How can I reconnect with my biological family?

I (or a family member) was adopted.

 

Here are some items in the Library of Congress online catalog which may give you some ideas about places to look, as well as some links to online sources. 

Search : a handbook for adoptees and birthparents

https://lccn.loc.gov/98022656
Askin, Jayne. Search : a handbook for adoptees and birthparents / Jayne Askin. 3rd ed. Phoenix, AZ : Oryx Press, 1998.
     [xvii], 332 p. ; 23 cm.
     HV881 .A8 1998
     ISBN: 1573561150 (alk. paper)

The adoption reunion survival guide : preparing yourself for the search, reunion, and beyond

https://lccn.loc.gov/00134862
Bailey, Julie Jarrell. The adoption reunion survival guide : preparing yourself for the search, reunion, and beyond / Julie Jarrell Bailey & Lynn N. Giddens ; foreword by Annette Baran. Oakland, CA : New Harbinger Publications ; [Berkeley, Calif.] : Distributed in the U.S.A. by Publishers Group West, c2001.
     xiii, 152 p. ; 23 cm.
     HV875.55 .B35 2001
     ISBN: 1572242280

Locating birth family : a searcher's guide

https://lccn.loc.gov/2003113563
DeLuca, Karen. Locating birth family : a searcher's guide / by Karen DeLuca. Baltimore, MD : Gateway Press, 2003.
     v, 54 p. ; 22 cm.
     HV875.55 .D45 2003

Searching for a piece of my soul : how to find a missing family member or loved one

https://lccn.loc.gov/97038228
Kling, Tammy L. Searching for a piece of my soul : how to find a missing family member or loved one / Tammy L. Kling. Lincolnwood, Ill. : Contemporary Books, c1998.
     x, 213 p. ; 21 cm.
     HV875.55 .K55 1998
     ISBN: 0809230631 (pbk.)

Birthright : the guide to search and reunion for adoptees, birthparents, and adoptive parents

https://lccn.loc.gov/93036064
Strauss, Jean A. S. Birthright : the guide to search and reunion for adoptees, birthparents, and adoptive parents / Jean A.S. Strauss. New York : Penguin Books, 1994.
     xix, 363 p. ; 21 cm.
     HV874.82.S77 A3 1994
     ISBN: 0140512950 :

So here I am! but where did I come from? : an adoptee's search for identity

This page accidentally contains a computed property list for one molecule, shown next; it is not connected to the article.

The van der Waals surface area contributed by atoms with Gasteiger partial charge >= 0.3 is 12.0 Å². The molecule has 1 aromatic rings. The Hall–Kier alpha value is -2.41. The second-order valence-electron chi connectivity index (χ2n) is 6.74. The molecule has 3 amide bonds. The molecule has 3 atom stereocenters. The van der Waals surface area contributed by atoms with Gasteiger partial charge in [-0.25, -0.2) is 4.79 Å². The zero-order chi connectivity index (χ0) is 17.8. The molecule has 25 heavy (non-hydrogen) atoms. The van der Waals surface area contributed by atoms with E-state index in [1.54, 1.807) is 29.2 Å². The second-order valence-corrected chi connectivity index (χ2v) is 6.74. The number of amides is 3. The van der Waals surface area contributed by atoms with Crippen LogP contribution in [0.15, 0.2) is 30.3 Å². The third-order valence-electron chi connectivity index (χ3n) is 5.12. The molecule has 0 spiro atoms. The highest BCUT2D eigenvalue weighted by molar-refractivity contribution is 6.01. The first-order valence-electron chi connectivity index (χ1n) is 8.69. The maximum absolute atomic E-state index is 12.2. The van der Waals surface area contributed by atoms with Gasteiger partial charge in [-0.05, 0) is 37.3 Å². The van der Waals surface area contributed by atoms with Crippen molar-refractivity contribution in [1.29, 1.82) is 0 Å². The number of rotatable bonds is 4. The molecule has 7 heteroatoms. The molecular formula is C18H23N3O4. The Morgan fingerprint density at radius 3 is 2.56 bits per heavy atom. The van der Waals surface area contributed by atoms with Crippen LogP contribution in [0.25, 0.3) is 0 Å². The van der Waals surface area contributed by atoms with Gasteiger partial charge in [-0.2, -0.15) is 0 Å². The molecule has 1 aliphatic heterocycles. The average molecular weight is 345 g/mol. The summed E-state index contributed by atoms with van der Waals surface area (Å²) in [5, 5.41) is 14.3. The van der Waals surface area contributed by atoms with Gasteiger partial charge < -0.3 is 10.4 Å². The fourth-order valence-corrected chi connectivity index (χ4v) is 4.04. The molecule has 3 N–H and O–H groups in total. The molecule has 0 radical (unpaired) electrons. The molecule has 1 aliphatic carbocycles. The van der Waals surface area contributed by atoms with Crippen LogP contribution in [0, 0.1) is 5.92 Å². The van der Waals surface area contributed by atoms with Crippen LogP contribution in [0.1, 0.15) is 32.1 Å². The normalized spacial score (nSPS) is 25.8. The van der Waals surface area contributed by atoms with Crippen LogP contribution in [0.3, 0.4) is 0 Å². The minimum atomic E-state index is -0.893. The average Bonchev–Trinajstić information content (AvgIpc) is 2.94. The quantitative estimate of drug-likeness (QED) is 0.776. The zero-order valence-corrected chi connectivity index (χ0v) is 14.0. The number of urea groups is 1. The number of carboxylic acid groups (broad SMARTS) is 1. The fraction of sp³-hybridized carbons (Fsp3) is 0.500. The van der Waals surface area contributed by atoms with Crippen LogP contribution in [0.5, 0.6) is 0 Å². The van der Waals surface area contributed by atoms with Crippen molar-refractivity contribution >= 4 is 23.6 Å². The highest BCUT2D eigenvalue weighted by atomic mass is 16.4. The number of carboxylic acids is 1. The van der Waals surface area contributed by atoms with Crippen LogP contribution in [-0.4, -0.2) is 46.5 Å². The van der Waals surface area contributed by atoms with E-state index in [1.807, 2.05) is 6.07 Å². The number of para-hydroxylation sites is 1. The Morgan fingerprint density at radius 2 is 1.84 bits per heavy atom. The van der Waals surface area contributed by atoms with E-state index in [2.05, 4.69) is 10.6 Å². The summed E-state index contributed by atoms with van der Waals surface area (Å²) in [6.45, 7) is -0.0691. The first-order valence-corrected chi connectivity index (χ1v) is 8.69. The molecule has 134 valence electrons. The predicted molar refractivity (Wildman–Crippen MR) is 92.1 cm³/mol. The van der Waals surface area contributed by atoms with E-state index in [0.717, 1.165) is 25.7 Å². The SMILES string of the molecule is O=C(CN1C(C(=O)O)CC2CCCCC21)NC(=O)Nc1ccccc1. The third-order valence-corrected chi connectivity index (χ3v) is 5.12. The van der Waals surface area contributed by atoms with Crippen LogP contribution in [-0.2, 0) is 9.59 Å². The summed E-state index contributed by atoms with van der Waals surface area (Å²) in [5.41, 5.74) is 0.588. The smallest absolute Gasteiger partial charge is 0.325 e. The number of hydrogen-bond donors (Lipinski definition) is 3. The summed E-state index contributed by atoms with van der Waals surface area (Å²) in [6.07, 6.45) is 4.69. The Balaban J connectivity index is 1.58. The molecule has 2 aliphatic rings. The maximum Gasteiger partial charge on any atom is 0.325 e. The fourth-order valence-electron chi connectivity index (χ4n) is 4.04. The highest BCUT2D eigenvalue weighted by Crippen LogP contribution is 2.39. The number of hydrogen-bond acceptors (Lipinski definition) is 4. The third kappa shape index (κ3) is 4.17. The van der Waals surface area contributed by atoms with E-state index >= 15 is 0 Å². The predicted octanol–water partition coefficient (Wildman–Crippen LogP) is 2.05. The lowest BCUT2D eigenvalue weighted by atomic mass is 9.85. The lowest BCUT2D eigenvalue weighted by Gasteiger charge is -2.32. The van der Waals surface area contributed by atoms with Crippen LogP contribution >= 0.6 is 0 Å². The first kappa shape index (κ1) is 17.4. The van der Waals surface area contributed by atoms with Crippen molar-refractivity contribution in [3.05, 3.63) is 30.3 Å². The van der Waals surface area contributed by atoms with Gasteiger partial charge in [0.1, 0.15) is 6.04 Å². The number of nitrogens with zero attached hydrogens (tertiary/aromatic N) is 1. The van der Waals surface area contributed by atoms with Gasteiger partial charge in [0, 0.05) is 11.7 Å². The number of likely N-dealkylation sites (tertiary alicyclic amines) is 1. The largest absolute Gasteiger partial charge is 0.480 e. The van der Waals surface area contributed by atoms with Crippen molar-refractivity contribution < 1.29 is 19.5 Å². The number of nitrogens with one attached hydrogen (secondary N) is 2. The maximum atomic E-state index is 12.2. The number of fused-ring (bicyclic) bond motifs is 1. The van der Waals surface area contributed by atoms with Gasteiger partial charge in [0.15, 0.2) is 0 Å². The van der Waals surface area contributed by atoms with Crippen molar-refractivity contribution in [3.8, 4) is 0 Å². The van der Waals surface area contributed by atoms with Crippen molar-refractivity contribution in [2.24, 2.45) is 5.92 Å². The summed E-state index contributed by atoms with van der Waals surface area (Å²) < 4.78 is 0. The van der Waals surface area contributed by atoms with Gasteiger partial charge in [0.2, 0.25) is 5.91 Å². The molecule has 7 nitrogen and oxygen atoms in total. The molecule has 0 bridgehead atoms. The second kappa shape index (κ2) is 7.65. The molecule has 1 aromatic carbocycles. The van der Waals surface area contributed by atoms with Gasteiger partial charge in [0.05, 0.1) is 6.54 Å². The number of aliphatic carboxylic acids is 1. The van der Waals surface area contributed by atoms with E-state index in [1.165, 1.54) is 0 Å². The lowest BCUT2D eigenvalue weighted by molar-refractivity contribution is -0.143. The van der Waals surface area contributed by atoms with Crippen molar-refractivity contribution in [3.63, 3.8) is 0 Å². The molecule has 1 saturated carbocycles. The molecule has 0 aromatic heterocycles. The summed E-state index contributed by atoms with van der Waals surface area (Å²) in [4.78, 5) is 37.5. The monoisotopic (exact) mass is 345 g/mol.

https://lccn.loc.gov/93085595
Wotherspoon, Mary Ruth, 1924- So here I am! but where did I come from? : an adoptee's search for identity / by Mary Ruth Wotherspoon. Detroit : Pate Publ., c1994.
     xiii, 206 p. : photos., ports. ; 24 cm.
     HV874.82.W67 A3 1994
     ISBN: 0963848801

https://familysearch.org/wiki/en/Special:Search?search=adoption&go=GO&searchToken=dkrofsis768su6haxkue9dker

http://www.cyndislist.com/adoption/social/

https://www.childwelfare.gov/topics/adoption/search/

Seeking Relatives - The Seeker

www.the-seeker.com/relative.htm

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Adoptees, birth parents, and missing siblings: to find out if someone has put in a message for you, check for both 1959 and 59 for the year of birth of the ADOPTEE. If you are an adoptee looking to see if your birth parent is looking for you, use the "Seeking Adopted Child" option.

Adoption Search & Reunion - Adoption Records, Registry, Birth Mother

reunion.adoption.com/

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Some of those who search find who they're looking for right away while ... Once you've gotten to know your adopted child or birth parent, you can then start to ...

How To Find Your Adopted Child | OmniTrace Blog | Find Birth Parents ...

www.omnitrace.com › Blog

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Feb 7, 2008 - This post complements our previous article: Find Adoptee. Search By Date Of Birth Of Child, which we strongly suggest you read first. Your adopted child's date of birth, along with just a bit more information about the adoption and the adopting parents may be all you need to find your adopted child.

Finding United States Adoption Records - FamilySearch

https://familysearch.org › Blog › Records and Research

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Mar 12, 2014 - More than 127,000 children are adopted each year within the United States. Altogether, more than 1.5 million children (more than 2% of all total ...


Last Updated: Sep 17, 2021
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Please Note

The staff of the Library of Congress cannot undertake research in family history or heraldry. In order to perform work of this nature satisfactorily, it is necessary to identify a particular branch of the family concerned, and, because of the time and effort involved, searches for this kind of information usually require the services of a professional genealogist or heraldic searcher.